Health Care

Air pollution, smog may permanently damage children's brain, warns UNICEF report

Air pollution, smog may permanently damage children's brain, warns UNICEF report

According to a new UNICEF paper, 17 million babies in the world breathe toxic air. With 136 million children under the age of one globally, that equates to about one in eight worldwide.

The paper outlines urgent steps to reduce the impact of air pollution on babies' growing brains, including immediate actions for parents to decrease children's exposure at home to harmful fumes produced by tobacco products, cook stoves and heating fires. The variety of types of pollutants that are in the air across different environments make it hard to determine the full impact of air pollution.

The World Health Organization recommends that the level of pollutants in the air not exceed 20 micrograms per cubic meter (.02 parts per million). Air pollution has known links to asthma, pneumonia, bronchitis and other respiratory infections. This can have devastating health effects, including potentially putting their brain development at risk.

"But a growing body of scientific research shows a new potential risk posed by air pollution to the lives and futures of children: its impact on their developing brains", now says Unicef.

A young child's brain is vulnerable: by a smaller dosage of toxic chemicals, as compared to an adult's; as they breathe more rapidly; and because their physical defences and immunities are not fully developed.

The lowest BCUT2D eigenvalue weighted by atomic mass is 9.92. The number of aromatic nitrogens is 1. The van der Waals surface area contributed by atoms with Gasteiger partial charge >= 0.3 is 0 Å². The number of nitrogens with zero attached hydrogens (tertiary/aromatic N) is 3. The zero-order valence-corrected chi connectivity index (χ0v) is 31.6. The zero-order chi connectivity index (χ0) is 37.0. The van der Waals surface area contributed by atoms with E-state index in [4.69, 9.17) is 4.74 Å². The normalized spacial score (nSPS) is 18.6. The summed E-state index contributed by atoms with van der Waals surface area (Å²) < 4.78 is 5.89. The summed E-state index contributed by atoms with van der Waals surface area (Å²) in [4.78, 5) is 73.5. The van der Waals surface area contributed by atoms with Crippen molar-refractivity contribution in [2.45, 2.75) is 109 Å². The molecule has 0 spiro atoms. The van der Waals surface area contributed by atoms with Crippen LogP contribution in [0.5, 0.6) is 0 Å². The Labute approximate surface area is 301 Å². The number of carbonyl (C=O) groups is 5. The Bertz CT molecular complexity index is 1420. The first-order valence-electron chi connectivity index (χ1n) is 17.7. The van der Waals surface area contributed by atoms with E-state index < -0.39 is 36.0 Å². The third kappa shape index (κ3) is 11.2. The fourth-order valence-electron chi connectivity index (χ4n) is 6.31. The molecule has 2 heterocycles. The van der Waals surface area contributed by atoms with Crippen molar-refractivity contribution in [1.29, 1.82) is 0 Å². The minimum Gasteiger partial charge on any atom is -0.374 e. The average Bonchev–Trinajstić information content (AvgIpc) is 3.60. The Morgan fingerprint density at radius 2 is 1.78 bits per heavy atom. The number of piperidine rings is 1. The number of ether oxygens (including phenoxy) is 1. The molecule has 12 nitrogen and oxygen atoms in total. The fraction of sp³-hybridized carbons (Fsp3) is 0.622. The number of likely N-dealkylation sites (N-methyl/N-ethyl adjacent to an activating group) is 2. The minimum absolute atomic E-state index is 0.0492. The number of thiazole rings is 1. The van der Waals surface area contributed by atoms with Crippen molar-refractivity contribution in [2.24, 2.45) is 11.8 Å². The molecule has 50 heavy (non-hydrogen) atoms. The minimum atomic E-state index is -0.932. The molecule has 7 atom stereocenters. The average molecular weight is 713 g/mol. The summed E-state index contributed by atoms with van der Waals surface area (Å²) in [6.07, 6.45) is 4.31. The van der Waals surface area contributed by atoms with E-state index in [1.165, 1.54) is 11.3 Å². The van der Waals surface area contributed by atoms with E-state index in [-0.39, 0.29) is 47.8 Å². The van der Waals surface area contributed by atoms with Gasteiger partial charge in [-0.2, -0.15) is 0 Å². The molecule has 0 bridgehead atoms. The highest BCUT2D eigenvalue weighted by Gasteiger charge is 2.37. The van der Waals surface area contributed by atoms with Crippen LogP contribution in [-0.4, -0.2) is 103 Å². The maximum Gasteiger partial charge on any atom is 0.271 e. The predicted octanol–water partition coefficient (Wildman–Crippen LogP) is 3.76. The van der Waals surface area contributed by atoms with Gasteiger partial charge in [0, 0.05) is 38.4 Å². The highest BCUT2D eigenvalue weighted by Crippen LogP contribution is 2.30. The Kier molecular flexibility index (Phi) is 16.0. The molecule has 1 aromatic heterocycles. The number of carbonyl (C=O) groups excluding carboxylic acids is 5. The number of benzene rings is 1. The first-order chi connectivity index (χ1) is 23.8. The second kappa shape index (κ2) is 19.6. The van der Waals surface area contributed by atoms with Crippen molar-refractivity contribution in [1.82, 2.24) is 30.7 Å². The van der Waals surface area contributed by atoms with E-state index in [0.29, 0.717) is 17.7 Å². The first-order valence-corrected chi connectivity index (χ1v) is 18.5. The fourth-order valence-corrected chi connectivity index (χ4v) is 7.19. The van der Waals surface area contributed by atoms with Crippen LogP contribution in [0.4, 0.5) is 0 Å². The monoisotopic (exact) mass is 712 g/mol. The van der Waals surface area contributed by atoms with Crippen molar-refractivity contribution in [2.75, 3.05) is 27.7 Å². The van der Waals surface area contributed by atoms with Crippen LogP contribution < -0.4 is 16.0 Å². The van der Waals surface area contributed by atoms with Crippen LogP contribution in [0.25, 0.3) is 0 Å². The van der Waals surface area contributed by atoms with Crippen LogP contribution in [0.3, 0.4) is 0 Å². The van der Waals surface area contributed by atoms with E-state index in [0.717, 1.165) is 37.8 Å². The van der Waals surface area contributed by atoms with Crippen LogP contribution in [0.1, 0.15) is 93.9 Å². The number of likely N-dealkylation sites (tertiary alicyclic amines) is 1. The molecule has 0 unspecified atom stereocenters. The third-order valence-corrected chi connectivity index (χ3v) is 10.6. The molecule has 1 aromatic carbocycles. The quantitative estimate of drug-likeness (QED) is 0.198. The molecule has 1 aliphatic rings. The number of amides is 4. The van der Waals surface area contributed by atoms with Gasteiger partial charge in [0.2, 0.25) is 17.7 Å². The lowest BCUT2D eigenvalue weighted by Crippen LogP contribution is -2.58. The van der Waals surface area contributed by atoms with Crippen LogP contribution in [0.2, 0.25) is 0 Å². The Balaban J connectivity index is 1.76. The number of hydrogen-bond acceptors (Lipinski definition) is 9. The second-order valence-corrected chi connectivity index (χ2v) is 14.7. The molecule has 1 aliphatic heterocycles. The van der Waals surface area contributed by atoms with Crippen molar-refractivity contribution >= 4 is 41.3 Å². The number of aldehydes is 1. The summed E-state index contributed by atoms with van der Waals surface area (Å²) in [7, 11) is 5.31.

Several Democratic senators to Al Franken: Resign
He's repeatedly promised to "cooperate completely" with any investigation by the Senate Ethics Committee into his past behavior. For his part, Franken has apologized for the earlier incidents, but has shown no signs of plans to give up his seat.

Damage to early brain development can result in lifelong setbacks.

It also urged public authorities to invest in cleaner, renewable energy, and to make it feasible for children to travel at times of day when pollution is lower, as well as to make sure major sources of pollution are not located near schools, clinics or hospitals.

"No child should have to breathe dangerously polluted air", Lake said, "and no society can afford to ignore air pollution". A further four million are at risk in East Asia and the Pacific.

The united Nations is calling on governments to intensify the fight against pollution as well as to strengthen the protection of children, including through the use of facial masks and filtration systems of the air.

UNICEF urged more efforts to cut pollution, and also to reduce children's exposure to the poisonous smog which has frequently reached hazardous levels in Indian cities in recent weeks.